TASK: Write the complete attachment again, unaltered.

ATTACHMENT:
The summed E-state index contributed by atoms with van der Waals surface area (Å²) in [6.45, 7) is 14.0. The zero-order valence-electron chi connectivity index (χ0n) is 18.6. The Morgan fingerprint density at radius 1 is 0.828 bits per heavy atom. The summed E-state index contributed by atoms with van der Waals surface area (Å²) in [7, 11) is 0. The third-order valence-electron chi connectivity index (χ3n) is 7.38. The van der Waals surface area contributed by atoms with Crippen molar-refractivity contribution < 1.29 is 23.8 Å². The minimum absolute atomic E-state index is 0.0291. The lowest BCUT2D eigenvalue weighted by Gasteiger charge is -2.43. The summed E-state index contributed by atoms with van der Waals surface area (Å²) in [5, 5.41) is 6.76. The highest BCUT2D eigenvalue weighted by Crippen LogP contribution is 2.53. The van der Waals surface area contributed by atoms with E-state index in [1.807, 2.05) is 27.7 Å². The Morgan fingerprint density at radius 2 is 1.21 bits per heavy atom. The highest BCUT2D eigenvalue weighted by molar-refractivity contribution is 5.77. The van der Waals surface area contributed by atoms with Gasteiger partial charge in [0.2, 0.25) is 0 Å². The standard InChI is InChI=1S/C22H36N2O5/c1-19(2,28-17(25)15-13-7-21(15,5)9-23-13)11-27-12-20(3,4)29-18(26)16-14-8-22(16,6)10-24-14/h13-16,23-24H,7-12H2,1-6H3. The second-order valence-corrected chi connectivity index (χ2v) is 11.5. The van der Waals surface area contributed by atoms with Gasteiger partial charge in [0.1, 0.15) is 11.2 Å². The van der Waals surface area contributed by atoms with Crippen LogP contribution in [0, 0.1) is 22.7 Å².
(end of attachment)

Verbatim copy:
The summed E-state index contributed by atoms with van der Waals surface area (Å²) in [6.45, 7) is 14.0. The zero-order valence-electron chi connectivity index (χ0n) is 18.6. The Morgan fingerprint density at radius 1 is 0.828 bits per heavy atom. The summed E-state index contributed by atoms with van der Waals surface area (Å²) in [7, 11) is 0. The third-order valence-electron chi connectivity index (χ3n) is 7.38. The van der Waals surface area contributed by atoms with Crippen molar-refractivity contribution < 1.29 is 23.8 Å². The minimum absolute atomic E-state index is 0.0291. The lowest BCUT2D eigenvalue weighted by Gasteiger charge is -2.43. The summed E-state index contributed by atoms with van der Waals surface area (Å²) in [5, 5.41) is 6.76. The highest BCUT2D eigenvalue weighted by Crippen LogP contribution is 2.53. The van der Waals surface area contributed by atoms with E-state index in [1.807, 2.05) is 27.7 Å². The Morgan fingerprint density at radius 2 is 1.21 bits per heavy atom. The highest BCUT2D eigenvalue weighted by molar-refractivity contribution is 5.77. The van der Waals surface area contributed by atoms with Gasteiger partial charge in [0.2, 0.25) is 0 Å². The standard InChI is InChI=1S/C22H36N2O5/c1-19(2,28-17(25)15-13-7-21(15,5)9-23-13)11-27-12-20(3,4)29-18(26)16-14-8-22(16,6)10-24-14/h13-16,23-24H,7-12H2,1-6H3. The second-order valence-corrected chi connectivity index (χ2v) is 11.5. The van der Waals surface area contributed by atoms with Gasteiger partial charge in [0.1, 0.15) is 11.2 Å². The van der Waals surface area contributed by atoms with Crippen LogP contribution in [0, 0.1) is 22.7 Å².